TeraCopy Revisited – Is It Really Faster?

By popular request


teracopy-featured-imageTeraCopy

“I’ve always maintained, and still do, that no matter what the advertisements tell you, your file transfer speeds are limited by your hardware. No software solution, no matter how sophisticated it may be, will increase those speeds. Granted, with some slick caching tricks, it may appear to be faster, but it is ultimately an illusion.”

The above is a quote from an article I wrote a year ago about TeraCopy and I will not back-pedal. I still believe it to be a true statement. However, due to a number of requests, I will once again return to this topic. There has been a new release of TeraCopy in the interim and I have been told multiple times by commenters on that post that it is better and that another look is warranted. So, here I go again, delving into the myth of speedier file transfers. You may detect a note of skepticism from the onset, but I will try to be impartial, nevertheless.

Before we begin, I should make a point of telling you that there are definite advantages to using a third-party file copier/mover such as TeraCopy over the default Windows mechanisms. I will mention those a bit later, but for now, let’s simply talk speed.

Speed

I will try to duplicate my previous speed comparisons by first copying several thousand files, then copy a single large file. The comparison will be a match between the standard Windows file copy and TeraCopy. The copies will be made from one partition on the same hard drive to another in all cases. Over the past year, things have changed drastically, so the sizes of the files may have changed.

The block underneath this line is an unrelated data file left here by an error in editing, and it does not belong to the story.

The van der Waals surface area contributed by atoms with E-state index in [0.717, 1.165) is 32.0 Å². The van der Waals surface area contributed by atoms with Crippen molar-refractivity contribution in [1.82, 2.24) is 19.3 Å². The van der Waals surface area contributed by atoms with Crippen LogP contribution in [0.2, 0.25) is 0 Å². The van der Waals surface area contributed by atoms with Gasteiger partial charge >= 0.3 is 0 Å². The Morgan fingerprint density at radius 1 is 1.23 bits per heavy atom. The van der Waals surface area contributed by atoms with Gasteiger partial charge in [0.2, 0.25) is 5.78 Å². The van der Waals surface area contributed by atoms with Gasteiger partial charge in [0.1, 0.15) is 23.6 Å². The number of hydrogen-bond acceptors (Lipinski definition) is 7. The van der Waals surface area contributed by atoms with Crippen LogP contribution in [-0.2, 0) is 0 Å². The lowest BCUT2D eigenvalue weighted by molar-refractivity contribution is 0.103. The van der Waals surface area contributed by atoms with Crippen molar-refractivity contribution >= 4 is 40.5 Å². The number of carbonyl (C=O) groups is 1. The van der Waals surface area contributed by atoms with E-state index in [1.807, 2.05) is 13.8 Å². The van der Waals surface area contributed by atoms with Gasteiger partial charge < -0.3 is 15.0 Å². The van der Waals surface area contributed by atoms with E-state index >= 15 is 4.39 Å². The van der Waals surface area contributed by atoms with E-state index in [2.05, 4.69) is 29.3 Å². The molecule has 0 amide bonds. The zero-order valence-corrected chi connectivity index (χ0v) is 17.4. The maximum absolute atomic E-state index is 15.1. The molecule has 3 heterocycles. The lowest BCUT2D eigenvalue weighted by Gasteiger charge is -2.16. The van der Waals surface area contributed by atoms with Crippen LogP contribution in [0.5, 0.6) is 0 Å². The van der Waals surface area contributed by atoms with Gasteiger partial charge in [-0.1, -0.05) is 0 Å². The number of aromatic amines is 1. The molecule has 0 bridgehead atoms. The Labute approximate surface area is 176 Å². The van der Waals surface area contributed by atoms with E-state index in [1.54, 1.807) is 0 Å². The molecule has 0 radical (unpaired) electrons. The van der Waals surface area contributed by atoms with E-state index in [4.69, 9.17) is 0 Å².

Last time I did this,  Windows was a clear winner from strictly a speed standpoint. Let’s see what happens this time ’round… off to the races!


Windows Multiple Files Copy

Windows did a half-decent job of copying the 1131 files (6GB) in a reasonable amount of time at roughly 80 MB/s:

windows-multiple-files-copy

As you can see, the the speed varied wildly– same as before, but it was an acceptable result.

TeraCopy Multiple Files Copy

The same files copied with TeraCopy:

teracopy-multiple-files-copy

Although the speed is slower in the above example, it finished in acceptable time and seemed more stable throughout the process.

Let’s now compare a single huge file and see what happens. For the following examples I’ll be using a single 12GB backup image created by Acronis, my backup program of choice.


Windows Single Large File Copy

This single file took a couple of minutes and, as always seems to be the case, the transfer speeds fluctuated. They did eventually level out at around 50 MB/s, which isn’t particularly fast on a modern hard drive.

windows-large-file-copy

TeraCopy Single Large File Copy

Surprisingly, this copy took an additional minute to complete. I never expected this. In TeraCopy’s favor, the transfer speeds were rock-solid throughout the process. (It most certainly was not faster.)

teracopy-large-file-copy

Conclusions